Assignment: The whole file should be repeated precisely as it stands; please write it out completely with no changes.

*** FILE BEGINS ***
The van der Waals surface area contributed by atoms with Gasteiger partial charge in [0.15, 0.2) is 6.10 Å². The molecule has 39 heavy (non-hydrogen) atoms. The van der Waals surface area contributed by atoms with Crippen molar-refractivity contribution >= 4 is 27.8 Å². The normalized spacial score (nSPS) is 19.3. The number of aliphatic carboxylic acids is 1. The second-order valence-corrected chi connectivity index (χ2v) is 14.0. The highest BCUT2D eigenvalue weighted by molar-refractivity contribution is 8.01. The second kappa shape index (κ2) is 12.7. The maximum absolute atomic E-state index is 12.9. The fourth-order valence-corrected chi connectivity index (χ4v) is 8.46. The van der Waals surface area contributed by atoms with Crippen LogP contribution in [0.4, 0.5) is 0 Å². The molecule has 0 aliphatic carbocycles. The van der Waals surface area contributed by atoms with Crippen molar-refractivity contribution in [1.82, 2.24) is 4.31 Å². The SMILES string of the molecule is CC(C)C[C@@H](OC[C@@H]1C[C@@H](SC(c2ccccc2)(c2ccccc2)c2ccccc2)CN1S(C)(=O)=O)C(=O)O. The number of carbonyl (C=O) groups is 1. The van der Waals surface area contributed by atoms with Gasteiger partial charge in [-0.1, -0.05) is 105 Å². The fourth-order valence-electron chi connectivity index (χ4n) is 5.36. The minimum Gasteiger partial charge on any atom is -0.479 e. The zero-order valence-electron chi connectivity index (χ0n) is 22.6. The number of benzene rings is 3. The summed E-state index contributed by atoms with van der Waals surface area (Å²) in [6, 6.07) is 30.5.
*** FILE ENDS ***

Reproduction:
The van der Waals surface area contributed by atoms with Gasteiger partial charge in [0.15, 0.2) is 6.10 Å². The molecule has 39 heavy (non-hydrogen) atoms. The van der Waals surface area contributed by atoms with Crippen molar-refractivity contribution >= 4 is 27.8 Å². The normalized spacial score (nSPS) is 19.3. The number of aliphatic carboxylic acids is 1. The second-order valence-corrected chi connectivity index (χ2v) is 14.0. The highest BCUT2D eigenvalue weighted by molar-refractivity contribution is 8.01. The second kappa shape index (κ2) is 12.7. The maximum absolute atomic E-state index is 12.9. The fourth-order valence-corrected chi connectivity index (χ4v) is 8.46. The van der Waals surface area contributed by atoms with Crippen LogP contribution in [0.4, 0.5) is 0 Å². The molecule has 0 aliphatic carbocycles. The van der Waals surface area contributed by atoms with Crippen molar-refractivity contribution in [1.82, 2.24) is 4.31 Å². The SMILES string of the molecule is CC(C)C[C@@H](OC[C@@H]1C[C@@H](SC(c2ccccc2)(c2ccccc2)c2ccccc2)CN1S(C)(=O)=O)C(=O)O. The number of carbonyl (C=O) groups is 1. The van der Waals surface area contributed by atoms with Gasteiger partial charge in [-0.1, -0.05) is 105 Å². The fourth-order valence-electron chi connectivity index (χ4n) is 5.36. The minimum Gasteiger partial charge on any atom is -0.479 e. The zero-order valence-electron chi connectivity index (χ0n) is 22.6. The number of benzene rings is 3. The summed E-state index contributed by atoms with van der Waals surface area (Å²) in [6, 6.07) is 30.5.